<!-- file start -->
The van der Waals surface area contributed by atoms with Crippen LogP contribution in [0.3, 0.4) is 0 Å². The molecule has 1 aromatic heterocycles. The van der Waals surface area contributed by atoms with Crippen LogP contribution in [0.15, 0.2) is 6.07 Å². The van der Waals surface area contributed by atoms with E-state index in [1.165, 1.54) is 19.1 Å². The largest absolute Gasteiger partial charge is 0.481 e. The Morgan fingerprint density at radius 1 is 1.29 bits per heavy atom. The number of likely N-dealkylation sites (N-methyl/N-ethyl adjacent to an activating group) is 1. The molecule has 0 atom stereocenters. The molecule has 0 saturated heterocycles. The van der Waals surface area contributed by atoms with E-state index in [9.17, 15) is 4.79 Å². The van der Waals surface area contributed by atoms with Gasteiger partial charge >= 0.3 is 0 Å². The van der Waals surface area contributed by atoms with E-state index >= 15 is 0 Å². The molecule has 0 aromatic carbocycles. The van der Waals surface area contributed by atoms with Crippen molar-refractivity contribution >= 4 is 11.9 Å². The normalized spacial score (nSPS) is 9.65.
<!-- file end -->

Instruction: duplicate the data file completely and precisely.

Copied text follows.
The van der Waals surface area contributed by atoms with Crippen LogP contribution in [0.3, 0.4) is 0 Å². The molecule has 1 aromatic heterocycles. The van der Waals surface area contributed by atoms with Crippen LogP contribution in [0.15, 0.2) is 6.07 Å². The van der Waals surface area contributed by atoms with E-state index in [1.165, 1.54) is 19.1 Å². The largest absolute Gasteiger partial charge is 0.481 e. The Morgan fingerprint density at radius 1 is 1.29 bits per heavy atom. The number of likely N-dealkylation sites (N-methyl/N-ethyl adjacent to an activating group) is 1. The molecule has 0 atom stereocenters. The molecule has 0 saturated heterocycles. The van der Waals surface area contributed by atoms with E-state index in [9.17, 15) is 4.79 Å². The van der Waals surface area contributed by atoms with Gasteiger partial charge >= 0.3 is 0 Å². The van der Waals surface area contributed by atoms with E-state index >= 15 is 0 Å². The molecule has 0 aromatic carbocycles. The van der Waals surface area contributed by atoms with Crippen molar-refractivity contribution >= 4 is 11.9 Å². The normalized spacial score (nSPS) is 9.65.